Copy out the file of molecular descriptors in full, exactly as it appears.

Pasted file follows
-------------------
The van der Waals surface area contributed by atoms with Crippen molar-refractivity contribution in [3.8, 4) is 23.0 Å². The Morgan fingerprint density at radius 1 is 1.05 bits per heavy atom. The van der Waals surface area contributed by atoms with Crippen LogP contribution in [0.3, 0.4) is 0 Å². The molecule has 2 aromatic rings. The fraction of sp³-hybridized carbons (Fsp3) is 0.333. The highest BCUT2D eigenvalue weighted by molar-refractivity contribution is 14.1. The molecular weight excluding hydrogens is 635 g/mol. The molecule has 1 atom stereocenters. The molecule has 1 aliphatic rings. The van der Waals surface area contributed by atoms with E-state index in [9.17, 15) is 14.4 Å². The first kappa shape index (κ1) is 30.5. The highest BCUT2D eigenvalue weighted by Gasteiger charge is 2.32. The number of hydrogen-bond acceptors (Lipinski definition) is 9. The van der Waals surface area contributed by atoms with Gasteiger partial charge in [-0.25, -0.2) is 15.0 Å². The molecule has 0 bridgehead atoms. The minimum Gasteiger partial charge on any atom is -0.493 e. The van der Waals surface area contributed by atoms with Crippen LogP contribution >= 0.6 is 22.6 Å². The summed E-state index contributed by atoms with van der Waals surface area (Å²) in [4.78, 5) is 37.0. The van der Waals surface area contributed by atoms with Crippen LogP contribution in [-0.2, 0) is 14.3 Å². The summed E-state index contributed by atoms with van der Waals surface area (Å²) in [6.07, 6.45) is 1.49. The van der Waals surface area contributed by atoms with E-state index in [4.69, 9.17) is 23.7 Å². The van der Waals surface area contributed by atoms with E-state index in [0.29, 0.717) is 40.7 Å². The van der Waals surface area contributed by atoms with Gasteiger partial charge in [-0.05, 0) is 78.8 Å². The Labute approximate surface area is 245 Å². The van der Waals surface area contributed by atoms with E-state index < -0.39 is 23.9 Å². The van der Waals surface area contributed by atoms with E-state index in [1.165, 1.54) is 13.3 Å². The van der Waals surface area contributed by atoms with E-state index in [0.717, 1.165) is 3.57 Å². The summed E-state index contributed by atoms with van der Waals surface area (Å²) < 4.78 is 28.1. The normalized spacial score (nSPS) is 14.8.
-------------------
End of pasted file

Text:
The van der Waals surface area contributed by atoms with Crippen molar-refractivity contribution in [3.8, 4) is 23.0 Å². The Morgan fingerprint density at radius 1 is 1.05 bits per heavy atom. The van der Waals surface area contributed by atoms with Crippen LogP contribution in [0.3, 0.4) is 0 Å². The molecule has 2 aromatic rings. The fraction of sp³-hybridized carbons (Fsp3) is 0.333. The highest BCUT2D eigenvalue weighted by molar-refractivity contribution is 14.1. The molecular weight excluding hydrogens is 635 g/mol. The molecule has 1 atom stereocenters. The molecule has 1 aliphatic rings. The van der Waals surface area contributed by atoms with E-state index in [9.17, 15) is 14.4 Å². The first kappa shape index (κ1) is 30.5. The highest BCUT2D eigenvalue weighted by Gasteiger charge is 2.32. The number of hydrogen-bond acceptors (Lipinski definition) is 9. The van der Waals surface area contributed by atoms with Gasteiger partial charge in [-0.25, -0.2) is 15.0 Å². The molecule has 0 bridgehead atoms. The minimum Gasteiger partial charge on any atom is -0.493 e. The van der Waals surface area contributed by atoms with Crippen LogP contribution >= 0.6 is 22.6 Å². The summed E-state index contributed by atoms with van der Waals surface area (Å²) in [4.78, 5) is 37.0. The van der Waals surface area contributed by atoms with Crippen LogP contribution in [-0.2, 0) is 14.3 Å². The summed E-state index contributed by atoms with van der Waals surface area (Å²) in [6.07, 6.45) is 1.49. The van der Waals surface area contributed by atoms with E-state index in [4.69, 9.17) is 23.7 Å². The van der Waals surface area contributed by atoms with E-state index in [0.29, 0.717) is 40.7 Å². The van der Waals surface area contributed by atoms with Gasteiger partial charge in [-0.05, 0) is 78.8 Å². The Labute approximate surface area is 245 Å². The van der Waals surface area contributed by atoms with E-state index < -0.39 is 23.9 Å². The van der Waals surface area contributed by atoms with E-state index in [1.165, 1.54) is 13.3 Å². The van der Waals surface area contributed by atoms with E-state index in [0.717, 1.165) is 3.57 Å². The summed E-state index contributed by atoms with van der Waals surface area (Å²) < 4.78 is 28.1. The normalized spacial score (nSPS) is 14.8.